EVERETT, Wash. - A Marysville police officer charged with manslaughter after his 7-year-old daughter was accidentally shot by her younger brother cried uncontrollably during opening statements in the case Thursday in Everett.
Derek Carlile, 31, held his face in his hands, weeping, as prosecutors told the jury about the day in March when he left his four kids in the car when the family stopped by the Stanwood art studio where his wife worked.
"He brought a loaded, unsecured revolver into a van with his wife and four children," the prosecutor said.
Carlile locked the doors while he and his wife were outside talking to a friend. They heard a thud. Their 5-year-old daughter got out and said her 3-year-old brother had a gun.
Photos showed blood on the back seat where 7-year-old Jenna Carlile had been shot in the stomach.
"He ran in and was telling Jenna to hang in there," an officer said.
Officers first at the scene testified Carlile was frantically performing CPR on Jenna. She died at a hospital a day later.
"He made statements like, you know, it was all his fault, what kind of a dad was he, that type of thing," another officer said.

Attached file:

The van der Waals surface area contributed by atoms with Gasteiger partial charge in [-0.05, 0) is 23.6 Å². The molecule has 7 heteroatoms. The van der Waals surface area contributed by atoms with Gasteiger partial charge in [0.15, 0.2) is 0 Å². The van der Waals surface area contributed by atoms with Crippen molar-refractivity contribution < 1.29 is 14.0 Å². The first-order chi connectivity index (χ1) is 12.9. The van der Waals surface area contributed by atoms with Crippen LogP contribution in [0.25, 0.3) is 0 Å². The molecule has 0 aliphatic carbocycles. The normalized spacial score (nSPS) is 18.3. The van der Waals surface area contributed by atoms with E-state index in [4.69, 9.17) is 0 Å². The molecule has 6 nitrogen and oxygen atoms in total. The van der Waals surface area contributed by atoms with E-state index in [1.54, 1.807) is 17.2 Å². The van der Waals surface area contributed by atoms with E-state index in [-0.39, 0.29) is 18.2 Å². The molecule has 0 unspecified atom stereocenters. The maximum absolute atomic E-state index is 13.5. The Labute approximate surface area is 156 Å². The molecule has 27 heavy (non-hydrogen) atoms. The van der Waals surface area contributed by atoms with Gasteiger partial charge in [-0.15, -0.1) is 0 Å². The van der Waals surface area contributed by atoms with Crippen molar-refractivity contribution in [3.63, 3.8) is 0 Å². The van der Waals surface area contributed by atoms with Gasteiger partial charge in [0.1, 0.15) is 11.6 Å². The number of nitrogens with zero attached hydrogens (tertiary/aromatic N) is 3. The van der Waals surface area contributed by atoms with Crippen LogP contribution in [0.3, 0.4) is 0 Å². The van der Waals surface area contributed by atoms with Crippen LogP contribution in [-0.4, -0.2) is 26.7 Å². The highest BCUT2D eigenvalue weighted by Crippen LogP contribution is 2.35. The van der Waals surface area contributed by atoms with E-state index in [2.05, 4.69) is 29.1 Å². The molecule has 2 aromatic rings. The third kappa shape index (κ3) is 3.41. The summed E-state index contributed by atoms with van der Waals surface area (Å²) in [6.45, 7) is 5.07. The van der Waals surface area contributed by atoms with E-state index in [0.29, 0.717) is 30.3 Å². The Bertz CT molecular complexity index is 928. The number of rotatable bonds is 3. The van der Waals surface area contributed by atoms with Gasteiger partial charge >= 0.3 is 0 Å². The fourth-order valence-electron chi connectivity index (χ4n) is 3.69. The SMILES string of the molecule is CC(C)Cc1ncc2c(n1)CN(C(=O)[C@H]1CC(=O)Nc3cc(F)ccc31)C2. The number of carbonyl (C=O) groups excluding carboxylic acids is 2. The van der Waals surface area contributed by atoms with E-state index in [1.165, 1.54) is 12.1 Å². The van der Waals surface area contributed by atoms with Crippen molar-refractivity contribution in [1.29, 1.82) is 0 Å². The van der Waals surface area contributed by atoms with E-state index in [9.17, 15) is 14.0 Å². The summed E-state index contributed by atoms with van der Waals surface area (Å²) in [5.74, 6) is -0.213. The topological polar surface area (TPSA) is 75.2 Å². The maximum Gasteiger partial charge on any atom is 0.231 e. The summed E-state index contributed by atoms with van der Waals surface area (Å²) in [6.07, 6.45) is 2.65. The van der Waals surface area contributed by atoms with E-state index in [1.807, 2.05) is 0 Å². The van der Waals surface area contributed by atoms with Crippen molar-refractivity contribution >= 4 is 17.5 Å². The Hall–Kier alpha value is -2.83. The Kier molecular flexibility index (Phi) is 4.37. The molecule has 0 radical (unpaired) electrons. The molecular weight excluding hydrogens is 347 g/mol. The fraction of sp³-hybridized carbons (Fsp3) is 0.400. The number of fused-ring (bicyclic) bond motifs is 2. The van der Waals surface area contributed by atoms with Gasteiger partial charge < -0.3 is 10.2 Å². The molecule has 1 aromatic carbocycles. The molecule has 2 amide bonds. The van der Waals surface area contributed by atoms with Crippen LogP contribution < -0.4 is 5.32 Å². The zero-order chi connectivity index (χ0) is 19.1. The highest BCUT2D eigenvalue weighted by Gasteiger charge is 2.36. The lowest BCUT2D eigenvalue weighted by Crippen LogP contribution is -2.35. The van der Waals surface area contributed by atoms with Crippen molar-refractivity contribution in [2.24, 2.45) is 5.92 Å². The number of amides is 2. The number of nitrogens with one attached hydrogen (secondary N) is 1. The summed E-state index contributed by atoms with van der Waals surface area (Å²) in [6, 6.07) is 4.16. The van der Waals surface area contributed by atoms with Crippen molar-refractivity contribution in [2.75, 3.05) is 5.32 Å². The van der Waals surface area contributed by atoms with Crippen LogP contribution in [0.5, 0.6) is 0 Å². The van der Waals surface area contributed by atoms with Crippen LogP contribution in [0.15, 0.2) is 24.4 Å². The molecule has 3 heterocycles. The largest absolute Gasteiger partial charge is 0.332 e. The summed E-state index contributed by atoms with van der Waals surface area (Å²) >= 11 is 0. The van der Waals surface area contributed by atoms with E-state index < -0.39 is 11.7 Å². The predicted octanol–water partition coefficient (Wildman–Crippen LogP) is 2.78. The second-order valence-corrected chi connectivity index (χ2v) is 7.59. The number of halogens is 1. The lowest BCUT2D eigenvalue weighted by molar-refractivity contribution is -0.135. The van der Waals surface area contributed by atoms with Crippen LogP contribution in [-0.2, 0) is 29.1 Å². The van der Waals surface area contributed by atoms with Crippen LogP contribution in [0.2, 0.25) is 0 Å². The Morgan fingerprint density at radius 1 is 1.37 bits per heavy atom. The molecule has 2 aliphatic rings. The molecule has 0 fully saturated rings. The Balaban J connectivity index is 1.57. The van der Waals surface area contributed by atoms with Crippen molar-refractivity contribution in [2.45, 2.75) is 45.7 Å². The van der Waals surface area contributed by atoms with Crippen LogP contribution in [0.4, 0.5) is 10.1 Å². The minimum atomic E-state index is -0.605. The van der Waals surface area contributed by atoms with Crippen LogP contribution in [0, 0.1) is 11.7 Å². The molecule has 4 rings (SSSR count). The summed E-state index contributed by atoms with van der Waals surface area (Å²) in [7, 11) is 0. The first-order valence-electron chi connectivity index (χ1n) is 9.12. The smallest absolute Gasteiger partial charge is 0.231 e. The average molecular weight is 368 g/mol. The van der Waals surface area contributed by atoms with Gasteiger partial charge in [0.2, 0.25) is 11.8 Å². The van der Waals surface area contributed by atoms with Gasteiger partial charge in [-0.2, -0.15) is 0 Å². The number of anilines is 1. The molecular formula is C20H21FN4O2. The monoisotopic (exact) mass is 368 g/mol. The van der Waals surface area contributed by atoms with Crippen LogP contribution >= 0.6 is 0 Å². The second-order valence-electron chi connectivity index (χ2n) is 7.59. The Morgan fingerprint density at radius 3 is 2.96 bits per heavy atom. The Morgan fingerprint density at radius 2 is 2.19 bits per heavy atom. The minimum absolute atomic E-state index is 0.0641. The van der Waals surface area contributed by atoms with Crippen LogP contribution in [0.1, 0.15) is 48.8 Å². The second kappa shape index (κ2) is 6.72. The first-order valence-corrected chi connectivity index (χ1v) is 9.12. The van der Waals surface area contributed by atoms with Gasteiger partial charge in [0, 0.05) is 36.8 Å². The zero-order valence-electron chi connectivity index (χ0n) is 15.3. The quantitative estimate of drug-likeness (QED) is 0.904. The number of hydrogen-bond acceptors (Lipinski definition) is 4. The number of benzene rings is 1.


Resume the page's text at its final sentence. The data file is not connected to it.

Prosecutors said the little boy, who was used to playing with toy guns, saw Carlile's loaded .38-caliber service revolver lying in a cubby hole. They said the gun could have been put in a lockable side door storage box and that the gun's safety lock was not engaged.
Carlile's attorney said the officer meant to put the off-duty weapon on his ankle, but simply got distracted and never meant to leave his children in danger.
"Derek will tell you it totally slipped his mind that the firearm was there," teh defense attorney said.
The defense said the shooting was a tragedy with little precedence and will try to prove the manslaughter law doesn't cover such an accident. Carlile's defense tried to get the case dismissed, but was not successful.
Carlile is on paid leave from the Marysville Police Department until the case is resolved.
If convicted, Carlile could be sentenced to up to two years in prison.